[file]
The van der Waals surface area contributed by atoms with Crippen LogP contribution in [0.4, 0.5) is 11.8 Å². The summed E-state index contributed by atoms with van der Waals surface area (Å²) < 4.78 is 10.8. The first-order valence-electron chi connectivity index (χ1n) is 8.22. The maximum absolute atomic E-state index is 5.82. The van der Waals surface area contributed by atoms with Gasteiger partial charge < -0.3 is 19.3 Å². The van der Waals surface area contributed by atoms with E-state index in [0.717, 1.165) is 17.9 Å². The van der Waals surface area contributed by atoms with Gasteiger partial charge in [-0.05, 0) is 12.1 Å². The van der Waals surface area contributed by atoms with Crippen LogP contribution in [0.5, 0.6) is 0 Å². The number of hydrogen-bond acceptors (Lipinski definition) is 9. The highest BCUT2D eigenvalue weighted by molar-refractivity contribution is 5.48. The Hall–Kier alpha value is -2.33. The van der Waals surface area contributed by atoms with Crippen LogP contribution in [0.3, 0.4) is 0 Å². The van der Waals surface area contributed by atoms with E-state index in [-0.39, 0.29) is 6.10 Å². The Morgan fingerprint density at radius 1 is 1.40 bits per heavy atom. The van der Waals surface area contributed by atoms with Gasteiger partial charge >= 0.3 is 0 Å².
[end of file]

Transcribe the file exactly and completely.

The van der Waals surface area contributed by atoms with Crippen LogP contribution in [0.4, 0.5) is 11.8 Å². The summed E-state index contributed by atoms with van der Waals surface area (Å²) < 4.78 is 10.8. The first-order valence-electron chi connectivity index (χ1n) is 8.22. The maximum absolute atomic E-state index is 5.82. The van der Waals surface area contributed by atoms with Gasteiger partial charge < -0.3 is 19.3 Å². The van der Waals surface area contributed by atoms with E-state index in [0.717, 1.165) is 17.9 Å². The van der Waals surface area contributed by atoms with Gasteiger partial charge in [-0.05, 0) is 12.1 Å². The van der Waals surface area contributed by atoms with Crippen LogP contribution in [0.5, 0.6) is 0 Å². The number of hydrogen-bond acceptors (Lipinski definition) is 9. The highest BCUT2D eigenvalue weighted by molar-refractivity contribution is 5.48. The Hall–Kier alpha value is -2.33. The van der Waals surface area contributed by atoms with Crippen LogP contribution in [0.3, 0.4) is 0 Å². The van der Waals surface area contributed by atoms with E-state index in [-0.39, 0.29) is 6.10 Å². The Morgan fingerprint density at radius 1 is 1.40 bits per heavy atom. The van der Waals surface area contributed by atoms with Gasteiger partial charge >= 0.3 is 0 Å².